Search Images Maps Play YouTube News Gmail Drive More »
Sign in
Screen reader users: click this link for accessible mode. Accessible mode has the same essential features but works better with your reader.

Patents

  1. Advanced Patent Search
Publication numberUS3649375 A
Publication typeGrant
Publication dateMar 14, 1972
Filing dateJan 26, 1970
Priority dateJan 26, 1970
Also published asDE2102851A1, DE2102851B2
Publication numberUS 3649375 A, US 3649375A, US-A-3649375, US3649375 A, US3649375A
InventorsPeruvemba Swaminath Venkatesan
Original AssigneeWestern Electric Co
Export CitationBiBTeX, EndNote, RefMan
External Links: USPTO, USPTO Assignment, Espacenet
Method of forming metallic material
US 3649375 A
Abstract  available in
Images(2)
Previous page
Next page
Claims  available in
Description  (OCR text may contain errors)

March 14, 1972 p, 5 VENKATESAN 3,649,375

METHOD OF FORMING METALLIC MATERIAL Filed Jan. 26, 1970 2 Sheets-Sheet 1 4 37- are/v55 March 14, 1972 p, 5. VENKATESAN 3,649,375

METHOD OF FORMING METALLIC MATERIAL Filed Jan. 26, 1970 2 Sheets-Sheet 2 H Ill] L vsw 7m: 1:; PEEL/V5075 5 VENKUTE'S'IJN United States Patent 3,649,375 METHOD OF FORMING METALLIC MATERIAL Peruvemba Swaminatha Venkatesan, Princeton, N.J., as-

signor to Western Electric Company, Incorporated, New York, N.Y.

Filed Jan. 26, 1M0, Ser. No. 5,712 Int. Cl. C22f 1/16 US. Cl. 148-115 R 20 Claims ABSTRACT OF THE DISCLOSURE Superplastifiable metallic cylinder (78% by weight Zinc, 22% by weight aluminum), in segmented die with intaglio characters, is heated to superplastic state by heated and pressurized thermoplastic material (acrylonitrile-butadiene-styrene) and expanded into die to form printing dmm. Thermoplastic material hardened in situ to add mass to cylinder. Aperture may be formed in thermoplastic material simultaneously with expansion of cylinder into die by means of suitable mandrels. Other material, such as thermosetting polymerics or low melting metallics, may be used to heat cylinder to superplastic state and to expand same into die.

BACKGROUND OF THE INVENTION (1) Field of the invention Broadly speaking, this invention relates to a method of forming metallic material, and the article produced by the said method. More specifically, this invention relates to a method of forming a printing wheel or drum having raised characters thereon, and to the said printing wheel or drum produced by the said method.

(2) Description of the prior art Printing wheels or drums, having raised characters thereon, are widely employed in teletype'writer systems. These wheels or drums are conventionally manufactured according to the following sequence of steps:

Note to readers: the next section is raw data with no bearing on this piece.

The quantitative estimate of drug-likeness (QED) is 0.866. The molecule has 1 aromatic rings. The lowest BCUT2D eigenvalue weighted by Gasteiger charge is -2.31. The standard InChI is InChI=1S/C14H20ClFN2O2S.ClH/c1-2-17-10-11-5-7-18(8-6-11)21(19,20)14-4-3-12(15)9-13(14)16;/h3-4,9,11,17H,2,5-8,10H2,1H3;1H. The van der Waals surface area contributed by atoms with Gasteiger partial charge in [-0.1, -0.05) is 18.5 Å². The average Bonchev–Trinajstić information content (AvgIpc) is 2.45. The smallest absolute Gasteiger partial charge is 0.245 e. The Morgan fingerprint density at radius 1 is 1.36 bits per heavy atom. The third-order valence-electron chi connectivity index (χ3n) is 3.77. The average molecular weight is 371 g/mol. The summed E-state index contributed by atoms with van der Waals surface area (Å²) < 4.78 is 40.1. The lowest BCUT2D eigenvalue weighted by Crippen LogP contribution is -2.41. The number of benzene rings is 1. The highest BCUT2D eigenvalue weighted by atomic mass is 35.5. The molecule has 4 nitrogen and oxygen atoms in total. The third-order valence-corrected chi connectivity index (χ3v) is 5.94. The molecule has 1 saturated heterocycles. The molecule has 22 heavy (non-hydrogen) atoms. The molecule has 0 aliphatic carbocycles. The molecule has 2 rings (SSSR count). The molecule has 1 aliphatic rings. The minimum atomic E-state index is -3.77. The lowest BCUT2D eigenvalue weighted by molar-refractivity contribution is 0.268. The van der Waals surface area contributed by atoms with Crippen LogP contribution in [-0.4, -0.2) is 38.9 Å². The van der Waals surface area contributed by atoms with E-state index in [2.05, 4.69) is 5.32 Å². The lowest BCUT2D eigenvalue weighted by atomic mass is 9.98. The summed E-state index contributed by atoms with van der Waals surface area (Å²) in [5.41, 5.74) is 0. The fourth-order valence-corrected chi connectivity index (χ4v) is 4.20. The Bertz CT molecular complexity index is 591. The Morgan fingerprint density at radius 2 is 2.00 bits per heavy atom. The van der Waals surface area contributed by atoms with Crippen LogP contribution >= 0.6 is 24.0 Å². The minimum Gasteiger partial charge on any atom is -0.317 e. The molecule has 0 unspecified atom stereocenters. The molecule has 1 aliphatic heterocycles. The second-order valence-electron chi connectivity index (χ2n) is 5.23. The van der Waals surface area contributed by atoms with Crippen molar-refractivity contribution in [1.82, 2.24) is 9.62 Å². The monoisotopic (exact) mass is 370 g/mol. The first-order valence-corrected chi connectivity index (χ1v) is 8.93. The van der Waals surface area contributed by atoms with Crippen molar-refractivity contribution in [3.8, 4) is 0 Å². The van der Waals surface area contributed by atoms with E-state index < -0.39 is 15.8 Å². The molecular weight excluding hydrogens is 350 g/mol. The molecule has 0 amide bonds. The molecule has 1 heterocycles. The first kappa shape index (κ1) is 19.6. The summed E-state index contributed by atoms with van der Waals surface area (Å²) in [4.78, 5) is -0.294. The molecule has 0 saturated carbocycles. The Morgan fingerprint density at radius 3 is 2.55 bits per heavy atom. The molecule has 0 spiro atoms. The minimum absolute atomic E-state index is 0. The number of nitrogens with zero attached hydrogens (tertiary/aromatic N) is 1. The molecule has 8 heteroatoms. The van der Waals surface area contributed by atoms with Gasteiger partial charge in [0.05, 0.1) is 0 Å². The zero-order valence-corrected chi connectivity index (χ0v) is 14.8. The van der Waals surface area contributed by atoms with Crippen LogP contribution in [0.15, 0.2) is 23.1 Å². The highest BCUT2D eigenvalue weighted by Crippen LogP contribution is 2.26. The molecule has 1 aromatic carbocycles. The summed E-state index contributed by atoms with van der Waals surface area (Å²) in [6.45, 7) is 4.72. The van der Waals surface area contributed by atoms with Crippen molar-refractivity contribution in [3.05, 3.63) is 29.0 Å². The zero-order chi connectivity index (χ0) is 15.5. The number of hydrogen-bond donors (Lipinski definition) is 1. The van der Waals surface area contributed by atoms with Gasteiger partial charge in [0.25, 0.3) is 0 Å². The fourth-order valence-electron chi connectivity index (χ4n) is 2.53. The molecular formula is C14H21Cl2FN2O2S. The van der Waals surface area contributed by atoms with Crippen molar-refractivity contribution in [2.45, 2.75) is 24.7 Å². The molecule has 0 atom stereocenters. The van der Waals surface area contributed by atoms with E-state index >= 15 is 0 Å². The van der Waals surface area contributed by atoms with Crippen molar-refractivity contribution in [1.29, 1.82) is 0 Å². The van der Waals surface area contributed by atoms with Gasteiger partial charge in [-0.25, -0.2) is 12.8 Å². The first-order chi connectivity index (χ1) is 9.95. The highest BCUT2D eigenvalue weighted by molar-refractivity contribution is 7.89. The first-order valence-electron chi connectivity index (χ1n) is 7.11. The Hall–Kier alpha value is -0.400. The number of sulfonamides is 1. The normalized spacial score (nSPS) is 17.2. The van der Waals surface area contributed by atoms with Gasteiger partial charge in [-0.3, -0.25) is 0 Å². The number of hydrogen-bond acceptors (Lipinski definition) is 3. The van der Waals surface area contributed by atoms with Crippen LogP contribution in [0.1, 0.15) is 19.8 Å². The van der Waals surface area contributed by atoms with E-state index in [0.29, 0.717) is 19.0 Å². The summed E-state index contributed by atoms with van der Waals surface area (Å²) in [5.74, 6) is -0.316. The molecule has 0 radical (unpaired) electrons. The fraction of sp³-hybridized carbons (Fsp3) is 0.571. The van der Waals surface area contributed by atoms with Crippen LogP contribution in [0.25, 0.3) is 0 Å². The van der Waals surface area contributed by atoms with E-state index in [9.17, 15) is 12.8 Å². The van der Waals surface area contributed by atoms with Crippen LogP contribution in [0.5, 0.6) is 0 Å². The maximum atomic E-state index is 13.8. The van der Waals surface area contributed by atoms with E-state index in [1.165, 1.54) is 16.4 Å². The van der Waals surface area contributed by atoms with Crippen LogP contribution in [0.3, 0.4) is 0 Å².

(a) A fiat strip of plastic non-metallic material is placed between male and female die members having the desired characters formed therein (i.e., the alpha-numeric configurations) and such characters are, by the application of pressure to the die members, formed or raised on the surface of the flat strip of plastic non-metallic material.

(b) A flat metallic strip is laid on the formed flat nonmetallic strip through the process of electro-forming, and the non-metallic strip is then removed from the electroformed metallic strip.

(c) The electroformed metallic strip, with raised characters thereon, is rolled to form a cylinder of the desired diameter.

(d) The adjacent edges of the rolled electroformed strip are carefully and precisely aligned in a fixture to insure the necessarily precise alignment of characters.

(e) The fixture with the rolled electroformed strip aligned as hereinbefore mentioned is positioned on a block and the adjacent edges are soldered to form a seam.

(f) The seamed cylinder is removed from the fixture and a thermoplastic material is injected into the cylinder and allowed to harden so as to provide mass to the cylinder.

The multistep operation hereinabove described, while generally satisfactory, is expensive and time consuming. Moreover, as the characters are initially formed on a fiat strip of material which is subsequently rolled into a cylinder (also referred to at several places herein as a drum or wheel), some distortion may be introduced into these characters when the rolling operation is performed.

3,649,375 Patented Mar. 14, 1972 The problems inherent in the conventional method of forming the said printing cylinders are solved by the method of the present invention, and a greatly improved printing cylinder is obtained thereby.

SUMMARY OF THE INVENTION One of the objects of this invention is to provide an improved method of forming metallic material.

Another of the objects of this invention is to provide an improved method of forming a printing cylinder.

Yet another object of this invention is to provide an improved printing cylinder.

Still other and further objects of this invention will become apparent during the course of the following description and by reference to the accompanying drawings and the appended claims.